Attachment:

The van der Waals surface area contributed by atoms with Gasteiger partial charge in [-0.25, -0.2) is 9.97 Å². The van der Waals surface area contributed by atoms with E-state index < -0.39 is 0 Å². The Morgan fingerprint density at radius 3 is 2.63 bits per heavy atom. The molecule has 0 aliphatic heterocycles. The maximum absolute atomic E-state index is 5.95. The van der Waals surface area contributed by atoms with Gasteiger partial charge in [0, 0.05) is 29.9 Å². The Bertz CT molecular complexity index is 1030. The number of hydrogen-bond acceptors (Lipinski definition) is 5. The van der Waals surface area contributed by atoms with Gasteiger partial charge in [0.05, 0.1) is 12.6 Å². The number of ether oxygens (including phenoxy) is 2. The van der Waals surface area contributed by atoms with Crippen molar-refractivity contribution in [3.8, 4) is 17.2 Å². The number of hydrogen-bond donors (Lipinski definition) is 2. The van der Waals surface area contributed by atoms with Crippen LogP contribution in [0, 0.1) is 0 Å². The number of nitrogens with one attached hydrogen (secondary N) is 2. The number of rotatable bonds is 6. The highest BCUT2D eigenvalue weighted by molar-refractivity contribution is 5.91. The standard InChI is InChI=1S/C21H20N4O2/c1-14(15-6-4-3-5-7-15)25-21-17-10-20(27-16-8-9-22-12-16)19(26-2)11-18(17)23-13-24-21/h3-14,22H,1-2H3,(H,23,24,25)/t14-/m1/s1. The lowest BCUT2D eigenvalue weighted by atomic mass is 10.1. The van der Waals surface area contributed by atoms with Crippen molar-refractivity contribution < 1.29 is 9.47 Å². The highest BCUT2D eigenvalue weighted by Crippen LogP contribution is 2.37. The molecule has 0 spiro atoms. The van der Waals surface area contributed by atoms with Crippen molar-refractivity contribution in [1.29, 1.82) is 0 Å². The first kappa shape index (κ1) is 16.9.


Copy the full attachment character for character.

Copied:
The van der Waals surface area contributed by atoms with Gasteiger partial charge in [-0.25, -0.2) is 9.97 Å². The van der Waals surface area contributed by atoms with E-state index < -0.39 is 0 Å². The Morgan fingerprint density at radius 3 is 2.63 bits per heavy atom. The molecule has 0 aliphatic heterocycles. The maximum absolute atomic E-state index is 5.95. The van der Waals surface area contributed by atoms with Gasteiger partial charge in [0, 0.05) is 29.9 Å². The Bertz CT molecular complexity index is 1030. The number of hydrogen-bond acceptors (Lipinski definition) is 5. The van der Waals surface area contributed by atoms with Gasteiger partial charge in [0.05, 0.1) is 12.6 Å². The number of ether oxygens (including phenoxy) is 2. The van der Waals surface area contributed by atoms with Crippen molar-refractivity contribution in [3.8, 4) is 17.2 Å². The number of hydrogen-bond donors (Lipinski definition) is 2. The van der Waals surface area contributed by atoms with Crippen LogP contribution in [0, 0.1) is 0 Å². The number of nitrogens with one attached hydrogen (secondary N) is 2. The number of rotatable bonds is 6. The highest BCUT2D eigenvalue weighted by molar-refractivity contribution is 5.91. The standard InChI is InChI=1S/C21H20N4O2/c1-14(15-6-4-3-5-7-15)25-21-17-10-20(27-16-8-9-22-12-16)19(26-2)11-18(17)23-13-24-21/h3-14,22H,1-2H3,(H,23,24,25)/t14-/m1/s1. The lowest BCUT2D eigenvalue weighted by atomic mass is 10.1. The van der Waals surface area contributed by atoms with Crippen molar-refractivity contribution < 1.29 is 9.47 Å². The highest BCUT2D eigenvalue weighted by Crippen LogP contribution is 2.37. The molecule has 0 spiro atoms. The van der Waals surface area contributed by atoms with Crippen molar-refractivity contribution in [1.29, 1.82) is 0 Å². The first kappa shape index (κ1) is 16.9.